Launched in 2001 with courses held in Jerusalem and Zichron Ya’akov, the Nativ short-term immersion program utilizes classroom experiences, field study, tours, assignments, projects, and seminars on the Shabbat and other aspects of Jewish holidays and culture. Upon completion of these prerequisites, the immigrant soldier then meets with a military rabbinate and subsequently spends several sabbaths with a Jewish host family to better experience the customs of the Shabbat and local Jewish customs first hand with hopes of being better able to integrate these customs into his own life.
Operating in conjunction with the Office of the Prime Minister of Israel, Friends of the Israel Defense Forces and the Genesis Philanthropy Group, the Nativ program has served nearly 1,700 immigrant soldiers and takes nearly a month and a half to complete with an optional extended conversion program available to those seeking additional studies or cultural experiences.
Due to struggles to finance the program on the order of NIS 20 million ($5.6 million USD), the Nativ program was nearly disbanded multiple times in the past several years despite having immense interest on the order of hundreds of immigrant soldiers just from the former Soviet Union alone seeking conversion to the Jewish faith, the Times of Israel reported. Prime Minister Benjamin Netanyahu and Israeli Education Minister Naftali Bennett worked out last minute funding however from several government and local agencies to preserve the program for future students.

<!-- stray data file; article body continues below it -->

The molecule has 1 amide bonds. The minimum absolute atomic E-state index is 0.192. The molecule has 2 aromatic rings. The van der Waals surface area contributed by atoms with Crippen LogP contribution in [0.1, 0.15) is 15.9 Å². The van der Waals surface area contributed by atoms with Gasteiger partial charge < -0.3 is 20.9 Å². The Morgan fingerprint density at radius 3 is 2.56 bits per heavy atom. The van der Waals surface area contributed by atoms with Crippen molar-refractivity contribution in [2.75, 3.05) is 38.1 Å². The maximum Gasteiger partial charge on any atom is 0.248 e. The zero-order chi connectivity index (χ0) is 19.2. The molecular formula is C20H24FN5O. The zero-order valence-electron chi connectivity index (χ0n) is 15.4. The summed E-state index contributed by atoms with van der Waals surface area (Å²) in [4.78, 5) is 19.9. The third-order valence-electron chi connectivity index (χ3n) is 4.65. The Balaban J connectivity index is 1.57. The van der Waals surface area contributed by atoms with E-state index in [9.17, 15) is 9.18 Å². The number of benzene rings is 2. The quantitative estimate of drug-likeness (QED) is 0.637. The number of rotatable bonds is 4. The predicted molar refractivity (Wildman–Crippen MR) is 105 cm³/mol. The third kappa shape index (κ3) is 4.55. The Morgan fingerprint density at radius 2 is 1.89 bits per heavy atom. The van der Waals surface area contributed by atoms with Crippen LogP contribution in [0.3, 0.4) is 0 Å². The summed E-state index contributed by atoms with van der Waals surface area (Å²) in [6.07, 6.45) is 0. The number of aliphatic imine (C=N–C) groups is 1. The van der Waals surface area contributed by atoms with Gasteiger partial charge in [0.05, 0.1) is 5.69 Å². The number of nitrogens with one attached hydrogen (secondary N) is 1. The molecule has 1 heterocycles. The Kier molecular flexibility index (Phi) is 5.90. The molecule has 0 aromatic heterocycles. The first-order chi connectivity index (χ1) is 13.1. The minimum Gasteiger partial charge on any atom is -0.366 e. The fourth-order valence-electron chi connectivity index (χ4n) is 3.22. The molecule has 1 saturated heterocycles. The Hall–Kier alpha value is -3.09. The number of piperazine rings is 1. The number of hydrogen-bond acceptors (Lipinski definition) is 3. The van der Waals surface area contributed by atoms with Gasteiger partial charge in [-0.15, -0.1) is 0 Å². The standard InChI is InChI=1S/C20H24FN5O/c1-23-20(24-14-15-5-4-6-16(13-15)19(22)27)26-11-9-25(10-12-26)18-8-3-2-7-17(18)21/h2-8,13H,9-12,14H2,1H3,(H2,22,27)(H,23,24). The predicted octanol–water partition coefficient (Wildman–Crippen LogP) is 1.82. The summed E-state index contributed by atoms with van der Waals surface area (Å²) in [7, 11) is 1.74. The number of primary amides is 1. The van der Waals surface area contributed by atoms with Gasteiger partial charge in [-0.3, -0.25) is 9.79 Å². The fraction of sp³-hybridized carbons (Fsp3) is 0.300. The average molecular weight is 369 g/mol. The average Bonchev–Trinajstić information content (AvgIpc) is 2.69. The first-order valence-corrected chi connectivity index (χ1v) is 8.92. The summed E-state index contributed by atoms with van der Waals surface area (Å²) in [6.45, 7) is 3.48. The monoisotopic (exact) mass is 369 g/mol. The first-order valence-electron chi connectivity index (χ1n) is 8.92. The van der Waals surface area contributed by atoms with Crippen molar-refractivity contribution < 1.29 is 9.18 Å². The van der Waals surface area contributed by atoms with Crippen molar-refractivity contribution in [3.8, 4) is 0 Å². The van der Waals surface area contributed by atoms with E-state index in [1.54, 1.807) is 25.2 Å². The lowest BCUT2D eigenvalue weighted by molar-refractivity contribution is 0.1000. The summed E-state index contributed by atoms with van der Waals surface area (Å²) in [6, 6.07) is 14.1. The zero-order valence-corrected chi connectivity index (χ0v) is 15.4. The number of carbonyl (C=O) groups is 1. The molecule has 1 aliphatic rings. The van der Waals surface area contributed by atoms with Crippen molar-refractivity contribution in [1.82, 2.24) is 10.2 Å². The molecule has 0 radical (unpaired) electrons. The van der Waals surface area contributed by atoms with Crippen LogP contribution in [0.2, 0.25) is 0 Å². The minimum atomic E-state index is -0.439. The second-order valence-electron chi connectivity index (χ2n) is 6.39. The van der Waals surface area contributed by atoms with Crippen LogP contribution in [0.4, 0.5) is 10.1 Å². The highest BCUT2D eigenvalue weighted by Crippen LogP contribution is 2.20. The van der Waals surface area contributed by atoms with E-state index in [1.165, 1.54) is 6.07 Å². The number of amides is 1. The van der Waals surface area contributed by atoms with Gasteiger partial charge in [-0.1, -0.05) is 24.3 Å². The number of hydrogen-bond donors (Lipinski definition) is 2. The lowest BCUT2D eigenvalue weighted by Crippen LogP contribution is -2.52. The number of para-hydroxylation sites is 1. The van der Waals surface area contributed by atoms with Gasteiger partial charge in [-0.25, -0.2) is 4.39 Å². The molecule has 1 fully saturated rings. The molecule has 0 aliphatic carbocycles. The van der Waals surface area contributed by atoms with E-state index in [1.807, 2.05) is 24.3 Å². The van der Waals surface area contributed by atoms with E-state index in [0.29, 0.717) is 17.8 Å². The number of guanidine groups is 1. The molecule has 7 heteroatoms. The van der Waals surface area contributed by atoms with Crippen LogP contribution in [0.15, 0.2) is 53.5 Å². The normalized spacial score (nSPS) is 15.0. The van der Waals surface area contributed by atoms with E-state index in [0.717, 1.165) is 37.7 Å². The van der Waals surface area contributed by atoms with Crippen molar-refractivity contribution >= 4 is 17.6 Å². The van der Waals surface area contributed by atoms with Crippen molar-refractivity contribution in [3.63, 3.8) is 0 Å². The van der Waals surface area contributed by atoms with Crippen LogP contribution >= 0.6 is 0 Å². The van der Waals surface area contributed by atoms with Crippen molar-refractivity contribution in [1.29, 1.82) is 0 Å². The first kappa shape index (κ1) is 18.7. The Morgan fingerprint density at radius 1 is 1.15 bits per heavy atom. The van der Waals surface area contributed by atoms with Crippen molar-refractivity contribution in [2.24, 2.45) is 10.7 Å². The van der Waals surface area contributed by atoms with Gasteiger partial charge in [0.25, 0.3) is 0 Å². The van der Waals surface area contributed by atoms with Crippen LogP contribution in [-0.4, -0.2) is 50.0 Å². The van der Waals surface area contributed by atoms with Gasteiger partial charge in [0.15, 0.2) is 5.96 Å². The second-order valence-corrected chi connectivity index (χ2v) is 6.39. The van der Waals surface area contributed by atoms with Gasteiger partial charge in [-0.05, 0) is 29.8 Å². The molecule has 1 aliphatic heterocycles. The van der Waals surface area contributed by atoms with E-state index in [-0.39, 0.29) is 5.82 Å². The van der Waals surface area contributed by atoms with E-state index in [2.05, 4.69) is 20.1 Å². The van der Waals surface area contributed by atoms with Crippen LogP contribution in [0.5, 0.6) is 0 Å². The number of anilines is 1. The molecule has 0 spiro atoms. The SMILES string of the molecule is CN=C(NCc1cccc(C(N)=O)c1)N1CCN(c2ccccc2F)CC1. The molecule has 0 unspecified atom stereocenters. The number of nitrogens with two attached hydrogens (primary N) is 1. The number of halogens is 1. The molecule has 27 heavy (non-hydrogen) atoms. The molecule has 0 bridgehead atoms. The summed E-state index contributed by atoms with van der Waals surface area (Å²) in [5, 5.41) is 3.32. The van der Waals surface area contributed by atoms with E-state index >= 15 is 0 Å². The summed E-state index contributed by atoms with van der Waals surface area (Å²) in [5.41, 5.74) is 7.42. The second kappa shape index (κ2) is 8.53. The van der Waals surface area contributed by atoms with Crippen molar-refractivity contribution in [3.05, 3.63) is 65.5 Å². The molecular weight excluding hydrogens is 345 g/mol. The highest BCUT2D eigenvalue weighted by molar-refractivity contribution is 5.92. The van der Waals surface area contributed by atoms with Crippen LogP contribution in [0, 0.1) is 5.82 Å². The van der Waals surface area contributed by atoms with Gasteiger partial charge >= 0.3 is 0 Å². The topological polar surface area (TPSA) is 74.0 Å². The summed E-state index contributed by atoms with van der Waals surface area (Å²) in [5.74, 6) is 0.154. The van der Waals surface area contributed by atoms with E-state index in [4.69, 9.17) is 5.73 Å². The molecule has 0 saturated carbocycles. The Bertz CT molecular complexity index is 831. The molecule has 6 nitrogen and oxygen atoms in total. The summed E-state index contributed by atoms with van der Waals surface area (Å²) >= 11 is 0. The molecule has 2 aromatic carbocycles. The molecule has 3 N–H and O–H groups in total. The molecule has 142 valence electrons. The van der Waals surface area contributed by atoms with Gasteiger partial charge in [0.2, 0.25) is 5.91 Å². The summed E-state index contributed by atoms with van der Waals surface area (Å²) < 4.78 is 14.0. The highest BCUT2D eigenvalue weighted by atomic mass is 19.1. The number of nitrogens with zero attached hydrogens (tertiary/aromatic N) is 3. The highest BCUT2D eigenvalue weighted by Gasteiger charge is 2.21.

It used to be that the IDF encouraged all immigrant soldiers and their children to pursue the course and at least attend an informational seminar. However, because of the feedback from non-Jewish soldiers feeling pressured into taking the course despite differences in faith, the course in its entirety is not mandatory for immigrant soldiers, and soldiers are no longer required to attend the minimum of the informational seminar.
A second Times of Israel report summarized one “conversion story” of Katya, born in Russia to a non-Jewish mother and Jewish father, according to a blog written by the host family:
“...After a few minutes, we were called back into the court. The rabbis announced that they had reached a decision. Katya, who will soon be known as Eliya, will be accepted as a Jew!” the host family wrote. “As the announcement was made, Katya was overcome by emotion, and burst into tears. She was then asked to rise and repeat a statement affirming her desire to adhere to the tenets and customs of Judaism. She then recited the first verse of the Shema. All in in the room were swept up in the emotion of the moment.”
“In the complicated, frenetic, and often messy Israeli reality of today, extremism, intolerance, anger, and disillusionment influence the religious experience of many,” the host family’s blog post continued. “Witnessing both the yearning and sincerity of a prospective convert, and the sensitivity, patience, and love expressed by the rabbinic court gave me the feeling, that sometimes, in this holy land, religion can indeed be a beautiful thing.”
Written by Erin Parfet